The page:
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better doctor because of the experience."

in Was ist neu im Forum? 16.11.2018 06:43
von DMT | 1.342 Beiträge | 120780 Punkte

LONDON, Dec. 10 (Xinhua) -- Within days of student Giri Nandakumar arriving at Britain's famous Cambridge University, he followed in the footsteps former students have been experiencing for 450 years.


He took part in a tutorial which meant being introduced to his first ever dead body.


It was Queen Elizabeth I who paved the way for the university to be allowed dead bodies to be used for medical dissection, a practice that continues to this day.


The young student had barely had time to unpack before entering the dissection room at the start of his journey to become a doctor.


He came face-to-face with a tutor of a very different kind -- a donated, dead body, known as the silent teacher.


"I feel like I'm in a bit of a daze at the moment as to what just happened," recalled Nandakumar.


"I have never seen a dead body before. The complexion, the expression of the face, the position they're in, this was all quite new to me."


Some students faint at the sight of a human body about to be cut open in the name of science.


Dr. Cecilia Brassett, head of Human Anatomy Teaching, said students are encouraged to see their donor as their first patient and their silent teacher.


"Although entry into the dissection room is emotionally challenging, it does develop their professionalism in a way that teaching using models and images does not," Dr. Brassett said.


Brassett says even the students who faint quickly become accustomed to their new way of studying.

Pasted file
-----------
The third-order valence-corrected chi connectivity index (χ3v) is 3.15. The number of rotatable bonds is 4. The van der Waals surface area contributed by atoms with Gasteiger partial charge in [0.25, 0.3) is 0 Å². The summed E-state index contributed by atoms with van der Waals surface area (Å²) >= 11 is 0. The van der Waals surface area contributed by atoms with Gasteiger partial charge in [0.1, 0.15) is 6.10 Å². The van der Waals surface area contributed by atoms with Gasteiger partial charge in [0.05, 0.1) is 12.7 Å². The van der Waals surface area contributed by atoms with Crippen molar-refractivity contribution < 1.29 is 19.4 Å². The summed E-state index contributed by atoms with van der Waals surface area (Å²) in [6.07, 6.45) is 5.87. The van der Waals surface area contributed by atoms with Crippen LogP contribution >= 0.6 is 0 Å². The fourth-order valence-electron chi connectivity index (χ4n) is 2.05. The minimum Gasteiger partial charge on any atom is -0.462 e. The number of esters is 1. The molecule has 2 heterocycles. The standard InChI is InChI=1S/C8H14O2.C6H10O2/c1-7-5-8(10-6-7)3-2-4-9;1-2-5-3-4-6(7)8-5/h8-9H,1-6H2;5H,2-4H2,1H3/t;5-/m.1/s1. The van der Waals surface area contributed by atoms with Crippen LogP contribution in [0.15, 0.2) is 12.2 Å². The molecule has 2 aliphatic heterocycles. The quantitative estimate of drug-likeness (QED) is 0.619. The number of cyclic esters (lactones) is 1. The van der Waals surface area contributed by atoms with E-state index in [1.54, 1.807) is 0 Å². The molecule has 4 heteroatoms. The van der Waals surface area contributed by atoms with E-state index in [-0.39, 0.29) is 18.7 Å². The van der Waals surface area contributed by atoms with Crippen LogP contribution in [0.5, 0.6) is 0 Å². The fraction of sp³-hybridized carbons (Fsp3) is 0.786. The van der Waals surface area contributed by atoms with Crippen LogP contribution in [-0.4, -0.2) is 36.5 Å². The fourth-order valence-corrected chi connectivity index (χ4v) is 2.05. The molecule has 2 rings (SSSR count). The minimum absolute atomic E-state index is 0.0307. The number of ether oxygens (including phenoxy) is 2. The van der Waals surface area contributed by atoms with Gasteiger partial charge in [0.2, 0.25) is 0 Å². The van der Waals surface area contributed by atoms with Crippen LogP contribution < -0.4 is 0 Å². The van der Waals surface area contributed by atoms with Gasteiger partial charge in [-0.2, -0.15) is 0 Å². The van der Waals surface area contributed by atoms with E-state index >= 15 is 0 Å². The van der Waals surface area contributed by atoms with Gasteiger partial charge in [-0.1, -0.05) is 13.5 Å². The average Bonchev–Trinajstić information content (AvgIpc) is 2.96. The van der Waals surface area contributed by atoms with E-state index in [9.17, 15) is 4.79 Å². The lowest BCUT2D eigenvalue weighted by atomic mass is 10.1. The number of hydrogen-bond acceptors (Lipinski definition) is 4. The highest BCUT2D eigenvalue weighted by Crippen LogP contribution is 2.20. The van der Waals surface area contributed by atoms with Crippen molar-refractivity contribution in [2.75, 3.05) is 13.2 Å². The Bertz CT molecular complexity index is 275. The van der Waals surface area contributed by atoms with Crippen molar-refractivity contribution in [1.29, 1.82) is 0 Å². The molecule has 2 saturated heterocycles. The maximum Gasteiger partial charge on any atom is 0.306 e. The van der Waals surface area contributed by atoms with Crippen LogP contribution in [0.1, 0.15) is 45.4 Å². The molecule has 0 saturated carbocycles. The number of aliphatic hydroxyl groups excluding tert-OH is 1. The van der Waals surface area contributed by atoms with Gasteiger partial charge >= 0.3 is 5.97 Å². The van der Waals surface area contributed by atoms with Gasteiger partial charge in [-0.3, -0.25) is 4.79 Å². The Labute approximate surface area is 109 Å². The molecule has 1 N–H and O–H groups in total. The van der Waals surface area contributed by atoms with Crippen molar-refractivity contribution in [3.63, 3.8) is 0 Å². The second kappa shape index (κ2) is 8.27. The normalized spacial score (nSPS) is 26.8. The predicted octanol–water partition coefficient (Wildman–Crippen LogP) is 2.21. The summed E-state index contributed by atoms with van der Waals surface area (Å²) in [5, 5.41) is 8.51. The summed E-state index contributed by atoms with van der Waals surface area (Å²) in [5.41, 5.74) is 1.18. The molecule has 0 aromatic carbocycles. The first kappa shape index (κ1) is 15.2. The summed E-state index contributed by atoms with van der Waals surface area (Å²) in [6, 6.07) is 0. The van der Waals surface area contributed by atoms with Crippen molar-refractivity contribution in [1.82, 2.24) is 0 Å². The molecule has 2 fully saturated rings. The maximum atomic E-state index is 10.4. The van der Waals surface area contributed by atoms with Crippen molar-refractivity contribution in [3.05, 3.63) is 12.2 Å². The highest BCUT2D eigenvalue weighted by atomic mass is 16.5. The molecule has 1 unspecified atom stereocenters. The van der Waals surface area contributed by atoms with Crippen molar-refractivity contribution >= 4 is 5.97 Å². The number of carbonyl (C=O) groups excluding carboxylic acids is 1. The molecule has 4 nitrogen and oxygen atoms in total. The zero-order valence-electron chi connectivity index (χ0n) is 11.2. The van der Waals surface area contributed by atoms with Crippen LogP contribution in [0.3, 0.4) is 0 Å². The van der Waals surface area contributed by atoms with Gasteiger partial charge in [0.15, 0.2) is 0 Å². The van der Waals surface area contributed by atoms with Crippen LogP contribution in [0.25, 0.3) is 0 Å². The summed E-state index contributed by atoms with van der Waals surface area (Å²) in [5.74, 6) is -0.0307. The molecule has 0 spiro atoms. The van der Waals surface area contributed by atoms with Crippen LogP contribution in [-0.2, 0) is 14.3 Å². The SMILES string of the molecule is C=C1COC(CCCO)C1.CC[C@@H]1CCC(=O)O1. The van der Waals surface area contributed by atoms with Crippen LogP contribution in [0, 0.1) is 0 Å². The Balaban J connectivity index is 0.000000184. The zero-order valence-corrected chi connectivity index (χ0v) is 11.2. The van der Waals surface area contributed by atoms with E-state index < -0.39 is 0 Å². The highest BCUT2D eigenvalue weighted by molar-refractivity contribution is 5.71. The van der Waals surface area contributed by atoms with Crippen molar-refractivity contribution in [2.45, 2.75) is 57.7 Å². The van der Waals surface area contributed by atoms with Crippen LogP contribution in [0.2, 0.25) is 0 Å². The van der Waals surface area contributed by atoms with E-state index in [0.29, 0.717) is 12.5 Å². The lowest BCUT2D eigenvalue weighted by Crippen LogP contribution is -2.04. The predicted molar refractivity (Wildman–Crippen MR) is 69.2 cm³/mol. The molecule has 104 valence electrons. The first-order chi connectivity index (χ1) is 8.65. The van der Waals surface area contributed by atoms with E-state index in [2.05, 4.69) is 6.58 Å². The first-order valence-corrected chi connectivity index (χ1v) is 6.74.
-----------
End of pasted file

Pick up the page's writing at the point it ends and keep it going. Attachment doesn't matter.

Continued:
It was John Caius who introduced dissection work to Cambridge in 1565, remembered to this day with the name of the university's Gonville and Caius College.


"Caius was always keen on medicine, and in particular the study of anatomy," said Professor David Riches from Gonville and Caius College.


"Caius was always keen on medicine, and in particular the study of anatomy. So when Queen Elizabeth I visited Cambridge in 1,565, he obtained from her a decree to obtain two cadavers (dead bodies) each year for dissection purposes."


Caius stipulated the bodies -- some of them almost certainly convicts -- were treated with dignity and respect, Prof . Riches said.


Anatomy at Cambridge now sits within the Department of Physiology, Development and Neuroscience.


According to a university spokesperson, just under 300 students a year study this as part of their medical education at Cambridge University.


Lynn Haythorpe, Bequeathal Secretary at the university who has the job of speaking to potential donors, receives around over 1,000 expressions of interest each year, with the University receiving up to 50 bodies.


The bodies that come to the University will be teachers. They'll teach first year medical students human anatomy through dissection, Haythorpe said.


"This isn't a book you take from the library that hundreds of other people will read and you put back. Someone has died and has actually left you their body to look at.


"Throughout their first year the students become very attached to their donors, even protective of them. The whole experience tends to fill the students with awe," Haythorpe added.


Each group of students writes a tribute to the donor. "If I could send my donor a message, the biggest thing I'd have to say is Thank you," Rachel Fox wrote.


Barney Fox wrote, "I'm sure I'll be a better doctor because of the experience."

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